What I learnt in my first year…

Welcome Week is over and if you’re a new student, you’re about to really get started with your first year at Reading! Rebecca, second year in Accounting and Finance shares her knowledge…


My experiences over the past year can be categorised into ‘Academics’ – things I’ve learnt about being a student, and ‘Life’ – things I’ve learnt about living away from home and being a so-called adult.


  • An AQA syllabus and hundreds of past papers may have been the bane of your school life, but to a university student the certainty and structure of a syllabus is a fond, fond memory. It may feel like you’re never really sure what is actually going to be in your exam, or what kind of detail you need to revise. The good news is that tutorials/seminars/workshops are the uni equivalent of exam style question practice and technique lessons. Make the most of these (i.e. turn up & listen) and don’t underestimate their importance.
  • Despite the well known fact that lecture attendance is not compulsory-don’t be the loud obnoxious guy that talks through everything. If you’re going to go you may as well pay attention, or at least don’t distract others, or there is little point in your attendance.
  • Lastly: module weighting (a.k.a credits) vary from module to module, unlike school where all subjects are equally important, some modules require more time and effort than others. Remember this when you proportion your time and work load. As one heavily weighted module can have a large impact on your overall grade.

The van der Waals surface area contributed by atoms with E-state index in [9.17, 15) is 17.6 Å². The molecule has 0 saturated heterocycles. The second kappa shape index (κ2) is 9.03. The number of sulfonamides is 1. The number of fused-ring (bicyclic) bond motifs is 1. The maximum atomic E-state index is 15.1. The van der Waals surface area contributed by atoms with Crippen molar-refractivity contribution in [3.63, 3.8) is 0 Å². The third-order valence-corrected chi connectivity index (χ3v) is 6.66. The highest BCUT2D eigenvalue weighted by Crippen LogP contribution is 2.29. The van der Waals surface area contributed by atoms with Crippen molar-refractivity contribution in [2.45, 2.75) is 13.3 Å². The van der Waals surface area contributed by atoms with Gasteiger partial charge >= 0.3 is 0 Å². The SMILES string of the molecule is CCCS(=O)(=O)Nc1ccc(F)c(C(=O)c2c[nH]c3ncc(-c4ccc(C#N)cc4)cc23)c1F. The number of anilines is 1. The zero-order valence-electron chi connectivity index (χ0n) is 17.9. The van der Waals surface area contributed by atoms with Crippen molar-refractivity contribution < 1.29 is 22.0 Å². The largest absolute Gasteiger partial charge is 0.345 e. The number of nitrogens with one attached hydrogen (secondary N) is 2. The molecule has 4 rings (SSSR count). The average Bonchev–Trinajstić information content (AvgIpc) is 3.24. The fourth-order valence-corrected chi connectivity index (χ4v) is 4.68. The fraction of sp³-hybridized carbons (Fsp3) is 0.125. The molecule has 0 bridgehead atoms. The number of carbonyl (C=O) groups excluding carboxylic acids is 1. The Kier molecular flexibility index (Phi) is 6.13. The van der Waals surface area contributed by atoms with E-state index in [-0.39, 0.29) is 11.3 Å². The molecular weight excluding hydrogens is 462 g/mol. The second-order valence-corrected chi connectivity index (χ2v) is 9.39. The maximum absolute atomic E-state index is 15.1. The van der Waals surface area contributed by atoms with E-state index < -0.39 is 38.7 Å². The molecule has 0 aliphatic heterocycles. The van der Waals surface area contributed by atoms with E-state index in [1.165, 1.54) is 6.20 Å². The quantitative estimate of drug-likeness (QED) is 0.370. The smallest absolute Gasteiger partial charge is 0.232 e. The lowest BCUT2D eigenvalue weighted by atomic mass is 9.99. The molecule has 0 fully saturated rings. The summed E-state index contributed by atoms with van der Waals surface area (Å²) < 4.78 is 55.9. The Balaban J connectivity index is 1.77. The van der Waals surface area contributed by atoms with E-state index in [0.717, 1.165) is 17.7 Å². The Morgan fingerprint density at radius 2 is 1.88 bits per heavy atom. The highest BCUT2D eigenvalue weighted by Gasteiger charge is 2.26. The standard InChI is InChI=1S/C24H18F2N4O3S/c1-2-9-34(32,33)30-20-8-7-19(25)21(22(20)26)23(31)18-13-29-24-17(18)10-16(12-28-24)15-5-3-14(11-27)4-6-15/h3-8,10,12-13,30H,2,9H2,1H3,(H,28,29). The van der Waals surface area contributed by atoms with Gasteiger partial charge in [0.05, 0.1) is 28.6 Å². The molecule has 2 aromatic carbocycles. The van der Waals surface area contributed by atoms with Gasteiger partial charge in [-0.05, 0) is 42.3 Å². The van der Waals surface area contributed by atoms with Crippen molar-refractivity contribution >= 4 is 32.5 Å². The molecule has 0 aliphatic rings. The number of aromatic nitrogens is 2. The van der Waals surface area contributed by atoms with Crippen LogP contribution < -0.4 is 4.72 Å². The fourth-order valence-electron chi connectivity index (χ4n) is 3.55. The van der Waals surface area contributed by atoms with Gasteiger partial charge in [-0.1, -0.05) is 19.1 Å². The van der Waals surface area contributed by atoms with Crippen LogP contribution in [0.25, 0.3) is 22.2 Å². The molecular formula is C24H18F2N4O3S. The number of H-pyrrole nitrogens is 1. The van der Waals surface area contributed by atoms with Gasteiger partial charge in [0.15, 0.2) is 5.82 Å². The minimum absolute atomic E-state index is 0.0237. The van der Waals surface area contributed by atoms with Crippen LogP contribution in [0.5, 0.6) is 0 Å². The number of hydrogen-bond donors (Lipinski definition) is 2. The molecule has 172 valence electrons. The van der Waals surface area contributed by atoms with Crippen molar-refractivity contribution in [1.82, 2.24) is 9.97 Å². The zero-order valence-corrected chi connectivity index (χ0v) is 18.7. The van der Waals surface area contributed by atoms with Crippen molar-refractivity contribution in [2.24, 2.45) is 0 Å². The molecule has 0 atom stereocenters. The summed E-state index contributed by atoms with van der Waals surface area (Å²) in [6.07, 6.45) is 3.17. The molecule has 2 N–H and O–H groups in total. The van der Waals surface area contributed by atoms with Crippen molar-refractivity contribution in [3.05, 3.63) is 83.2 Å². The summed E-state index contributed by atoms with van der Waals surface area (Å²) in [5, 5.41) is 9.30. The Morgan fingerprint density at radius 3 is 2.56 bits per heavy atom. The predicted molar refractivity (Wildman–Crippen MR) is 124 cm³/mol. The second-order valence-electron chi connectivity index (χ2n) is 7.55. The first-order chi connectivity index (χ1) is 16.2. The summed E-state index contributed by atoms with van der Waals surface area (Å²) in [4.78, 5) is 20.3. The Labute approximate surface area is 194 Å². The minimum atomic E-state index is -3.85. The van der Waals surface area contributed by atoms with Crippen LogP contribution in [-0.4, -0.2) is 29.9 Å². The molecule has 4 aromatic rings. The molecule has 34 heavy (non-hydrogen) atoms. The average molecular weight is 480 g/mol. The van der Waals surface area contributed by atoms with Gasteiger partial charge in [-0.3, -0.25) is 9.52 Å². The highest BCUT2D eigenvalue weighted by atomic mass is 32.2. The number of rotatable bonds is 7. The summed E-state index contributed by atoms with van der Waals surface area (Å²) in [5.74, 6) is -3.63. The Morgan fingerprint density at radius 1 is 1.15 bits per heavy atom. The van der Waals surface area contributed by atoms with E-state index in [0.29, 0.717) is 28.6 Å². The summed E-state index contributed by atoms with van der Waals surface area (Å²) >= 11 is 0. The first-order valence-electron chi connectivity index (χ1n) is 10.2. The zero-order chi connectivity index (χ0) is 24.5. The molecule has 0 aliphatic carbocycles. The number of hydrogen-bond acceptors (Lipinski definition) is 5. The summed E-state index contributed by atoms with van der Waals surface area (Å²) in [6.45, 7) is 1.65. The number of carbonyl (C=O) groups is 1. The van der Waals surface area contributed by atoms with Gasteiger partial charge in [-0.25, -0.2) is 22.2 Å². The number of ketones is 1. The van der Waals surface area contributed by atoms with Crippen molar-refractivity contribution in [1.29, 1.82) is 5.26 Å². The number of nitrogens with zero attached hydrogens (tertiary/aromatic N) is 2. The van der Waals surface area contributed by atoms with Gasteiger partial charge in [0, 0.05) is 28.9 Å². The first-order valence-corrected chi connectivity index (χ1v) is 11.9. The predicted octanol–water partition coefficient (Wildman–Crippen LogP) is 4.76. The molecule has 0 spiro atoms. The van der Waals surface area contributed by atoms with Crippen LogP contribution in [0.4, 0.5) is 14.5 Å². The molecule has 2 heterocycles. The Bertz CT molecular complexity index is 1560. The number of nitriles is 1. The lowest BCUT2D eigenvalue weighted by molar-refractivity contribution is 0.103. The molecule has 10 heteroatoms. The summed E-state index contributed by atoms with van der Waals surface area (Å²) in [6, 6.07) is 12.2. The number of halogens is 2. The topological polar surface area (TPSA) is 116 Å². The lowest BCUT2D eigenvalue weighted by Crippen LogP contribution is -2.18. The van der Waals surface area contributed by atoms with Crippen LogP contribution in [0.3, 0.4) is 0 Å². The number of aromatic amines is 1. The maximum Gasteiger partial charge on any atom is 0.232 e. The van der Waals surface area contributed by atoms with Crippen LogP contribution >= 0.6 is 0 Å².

Moving away from home and living with 7 strangers, I also learnt a fair few things outside of the lecture theatres this year.

  • Life is expensive: food, trains, even study. Some things are definitely worth it (Netflix subscription anyone?), yet some things will always be painful – surprisingly, and disappointingly: the price of cheese! I would definitely recommend student websites such as ‘Save the Student’ for finding bargains or learning about budgeting. And if you do have the time – University student jobs are often better paid than jobs in town and the hours are usually more flexible and better fitted to a student’s busy timetable. You can find out more on the University’s Careers website.
  • One massive lesson that I learnt – Home is clean. You don’t have to conform to the stereotype of messy, unclean students – hovering (2 minutes), and washing up (5 minutes) aren’t really as much effort as they originally seem.
  • Finally, a tough lesson – I actually quite like my family, after living with them for 18 years I thought I couldn’t wait to leave, but it turns out, I actually grew to miss them. Inviting them up to Reading was a nice way to spend my first weekend as a fresher, not only could they see where I was living, but it also allowed me to explore the campus and town finding somewhere to take them (the Harris Garden was a success).

No doubt, it is all a part of the university experience to learn about living away from home and the quirks of being a student, and you will over the next year do so yourself. Hopefully having shared my experiences with you, you will feel a little more prepared and knowing of what to expect.

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